French President Emmanuel Macron called for "the most severe" legal repercussions against violent protesters. After a sixth straight weekend of demonstrations by the grassroots movement demanding more help for French workers, Macron called for "order, calm and unity" while on a visit to Chad this weekend.
The numbers of protesters were sharply down Saturday from previous weekends, and most of their actions were peaceful. But violence again erupted in Paris, with protesters throwing projectiles and chasing police, who were firing tear gas and water cannon.
A video of the gun-wielding policeman surrounded by protesters near the posh Champs-Elysees Avenue in Paris circulated widely online. He briefly pulled out the weapon after being pushed off his motorcycle and did not fire, but the threat of lethal action shocked many in France. He and other police then fled the scene.
Many protesters have denounced what they describe as disproportionate actions by police against the protesters, including multiple beatings also captured on video. Hundreds of people have been injured in the clashes, mainly protesters but also police officers and journalists.
Police say they're acting in self-defense. The officer with the gun "did the right thing. It allowed a moment of pause, which allowed my colleagues to leave the scene safely," said Rocco Contento of the French police union Unite FGP. "It's a deterrent."
Contento called the move exceptional, but said police are allowed to pull out their guns if they are physically threatened. And he said while the yellow vest protests seem to be abating, police are seeing a "growing intensity of violence against security forces." He called for tough sentences against those who intentionally target police.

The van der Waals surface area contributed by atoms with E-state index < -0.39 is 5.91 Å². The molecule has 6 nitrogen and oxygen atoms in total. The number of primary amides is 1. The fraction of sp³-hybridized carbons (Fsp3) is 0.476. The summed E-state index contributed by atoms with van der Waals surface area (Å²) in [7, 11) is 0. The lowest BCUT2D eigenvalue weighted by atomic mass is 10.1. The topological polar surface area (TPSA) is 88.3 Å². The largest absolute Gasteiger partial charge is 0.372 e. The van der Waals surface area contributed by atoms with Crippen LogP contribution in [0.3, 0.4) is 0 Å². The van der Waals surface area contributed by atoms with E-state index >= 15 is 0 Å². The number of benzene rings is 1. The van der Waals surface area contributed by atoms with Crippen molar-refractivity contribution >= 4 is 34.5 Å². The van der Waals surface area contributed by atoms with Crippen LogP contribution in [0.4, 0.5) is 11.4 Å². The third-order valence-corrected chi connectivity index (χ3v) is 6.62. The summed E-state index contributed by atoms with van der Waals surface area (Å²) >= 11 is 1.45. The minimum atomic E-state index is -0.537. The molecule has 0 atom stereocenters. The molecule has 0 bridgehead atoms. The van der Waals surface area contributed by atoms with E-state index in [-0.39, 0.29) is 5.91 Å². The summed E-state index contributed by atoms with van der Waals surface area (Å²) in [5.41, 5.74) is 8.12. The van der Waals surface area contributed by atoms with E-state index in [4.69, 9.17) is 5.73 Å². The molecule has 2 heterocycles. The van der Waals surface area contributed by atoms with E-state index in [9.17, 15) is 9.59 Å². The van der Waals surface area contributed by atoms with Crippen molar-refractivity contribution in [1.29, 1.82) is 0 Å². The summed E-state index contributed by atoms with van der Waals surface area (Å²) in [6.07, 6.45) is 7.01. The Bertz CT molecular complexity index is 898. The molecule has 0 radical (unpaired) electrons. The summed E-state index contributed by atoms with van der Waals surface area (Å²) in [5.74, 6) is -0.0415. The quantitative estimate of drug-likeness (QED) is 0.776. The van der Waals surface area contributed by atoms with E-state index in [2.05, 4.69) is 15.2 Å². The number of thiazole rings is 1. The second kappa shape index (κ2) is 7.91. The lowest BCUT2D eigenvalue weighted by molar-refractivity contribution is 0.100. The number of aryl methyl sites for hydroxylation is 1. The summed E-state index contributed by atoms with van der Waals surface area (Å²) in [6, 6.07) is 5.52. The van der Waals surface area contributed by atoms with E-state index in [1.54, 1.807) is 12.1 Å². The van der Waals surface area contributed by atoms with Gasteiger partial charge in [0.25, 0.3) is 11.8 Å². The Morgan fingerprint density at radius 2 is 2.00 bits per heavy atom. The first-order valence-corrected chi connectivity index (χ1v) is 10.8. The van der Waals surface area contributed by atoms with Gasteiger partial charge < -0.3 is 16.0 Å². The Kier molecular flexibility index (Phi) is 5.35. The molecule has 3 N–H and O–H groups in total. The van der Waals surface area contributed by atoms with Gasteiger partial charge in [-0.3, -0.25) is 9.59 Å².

Sixty people were in custody Sunday after Saturday's violence in the capital, including four minors, according to the Paris prosecutor's office. Elsewhere, protesters attacked French prefectures and city halls from Nantes in the west to Carcassonne in the south.
Still the arrests and the damages were smaller than in previous weeks, and tourists and residents were able to walk around Paris more freely. Stretched by the protests and extremism threats, French police threatened to hold their own protests to demand back overtime pay and better working conditions, and won preliminary concessions from the government last week.
"Police officers, too, are confronted by this crisis" the yellow vest movement is protesting, from high taxes to wage stagnation, Contento told The Associated Press. With extra police on guard to protect French monuments and Christmas markets during the holiday season, he noted "it's not really a festive atmosphere."
The interior minister praised the "professionalism and composure" of security forces and called for a national debate to addresses the protesters' economic concerns. Macron has already bowed to several of the yellow vest movement's demands to reduce taxes but many protesters want him to go farther.